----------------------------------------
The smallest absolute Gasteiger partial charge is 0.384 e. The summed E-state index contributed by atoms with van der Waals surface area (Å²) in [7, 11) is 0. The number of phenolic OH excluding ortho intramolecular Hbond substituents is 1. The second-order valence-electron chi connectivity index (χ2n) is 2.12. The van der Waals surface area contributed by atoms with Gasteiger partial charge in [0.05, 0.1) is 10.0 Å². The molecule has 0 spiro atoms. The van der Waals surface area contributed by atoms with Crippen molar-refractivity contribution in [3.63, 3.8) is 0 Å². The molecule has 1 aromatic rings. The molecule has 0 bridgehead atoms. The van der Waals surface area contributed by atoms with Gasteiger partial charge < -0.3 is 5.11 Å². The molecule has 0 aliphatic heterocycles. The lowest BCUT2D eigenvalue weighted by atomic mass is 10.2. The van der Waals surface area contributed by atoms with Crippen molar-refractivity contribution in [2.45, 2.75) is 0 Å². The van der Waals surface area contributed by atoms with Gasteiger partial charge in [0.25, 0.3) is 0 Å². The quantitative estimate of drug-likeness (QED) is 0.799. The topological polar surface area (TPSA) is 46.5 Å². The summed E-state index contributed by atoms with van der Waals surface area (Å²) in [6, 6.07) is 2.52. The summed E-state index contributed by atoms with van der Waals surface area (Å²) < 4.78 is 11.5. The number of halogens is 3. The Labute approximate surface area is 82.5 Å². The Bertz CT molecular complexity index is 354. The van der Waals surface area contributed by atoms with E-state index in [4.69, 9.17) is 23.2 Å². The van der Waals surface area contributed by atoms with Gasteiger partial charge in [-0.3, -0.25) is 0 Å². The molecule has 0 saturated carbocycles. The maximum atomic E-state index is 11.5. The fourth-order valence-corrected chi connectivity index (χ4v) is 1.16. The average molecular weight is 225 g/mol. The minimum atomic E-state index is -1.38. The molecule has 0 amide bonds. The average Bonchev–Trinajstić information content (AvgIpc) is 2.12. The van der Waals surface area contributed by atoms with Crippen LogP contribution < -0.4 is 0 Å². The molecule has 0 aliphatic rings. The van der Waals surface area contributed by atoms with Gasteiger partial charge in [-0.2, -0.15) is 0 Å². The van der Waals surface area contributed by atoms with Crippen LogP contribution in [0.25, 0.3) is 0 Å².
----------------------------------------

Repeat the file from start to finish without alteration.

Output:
The smallest absolute Gasteiger partial charge is 0.384 e. The summed E-state index contributed by atoms with van der Waals surface area (Å²) in [7, 11) is 0. The number of phenolic OH excluding ortho intramolecular Hbond substituents is 1. The second-order valence-electron chi connectivity index (χ2n) is 2.12. The van der Waals surface area contributed by atoms with Gasteiger partial charge in [0.05, 0.1) is 10.0 Å². The molecule has 0 spiro atoms. The van der Waals surface area contributed by atoms with Crippen molar-refractivity contribution in [3.63, 3.8) is 0 Å². The molecule has 1 aromatic rings. The molecule has 0 bridgehead atoms. The van der Waals surface area contributed by atoms with Gasteiger partial charge < -0.3 is 5.11 Å². The molecule has 0 aliphatic heterocycles. The lowest BCUT2D eigenvalue weighted by atomic mass is 10.2. The van der Waals surface area contributed by atoms with Crippen molar-refractivity contribution in [2.45, 2.75) is 0 Å². The van der Waals surface area contributed by atoms with Gasteiger partial charge in [0.25, 0.3) is 0 Å². The quantitative estimate of drug-likeness (QED) is 0.799. The topological polar surface area (TPSA) is 46.5 Å². The summed E-state index contributed by atoms with van der Waals surface area (Å²) in [6, 6.07) is 2.52. The summed E-state index contributed by atoms with van der Waals surface area (Å²) < 4.78 is 11.5. The number of halogens is 3. The Labute approximate surface area is 82.5 Å². The Bertz CT molecular complexity index is 354. The van der Waals surface area contributed by atoms with E-state index in [4.69, 9.17) is 23.2 Å². The van der Waals surface area contributed by atoms with Gasteiger partial charge in [-0.3, -0.25) is 0 Å². The molecule has 0 saturated carbocycles. The maximum atomic E-state index is 11.5. The fourth-order valence-corrected chi connectivity index (χ4v) is 1.16. The average molecular weight is 225 g/mol. The minimum atomic E-state index is -1.38. The molecule has 0 amide bonds. The average Bonchev–Trinajstić information content (AvgIpc) is 2.12. The van der Waals surface area contributed by atoms with Crippen LogP contribution < -0.4 is 0 Å². The molecule has 0 aliphatic rings. The van der Waals surface area contributed by atoms with Gasteiger partial charge in [-0.2, -0.15) is 0 Å². The van der Waals surface area contributed by atoms with Crippen LogP contribution in [0.25, 0.3) is 0 Å².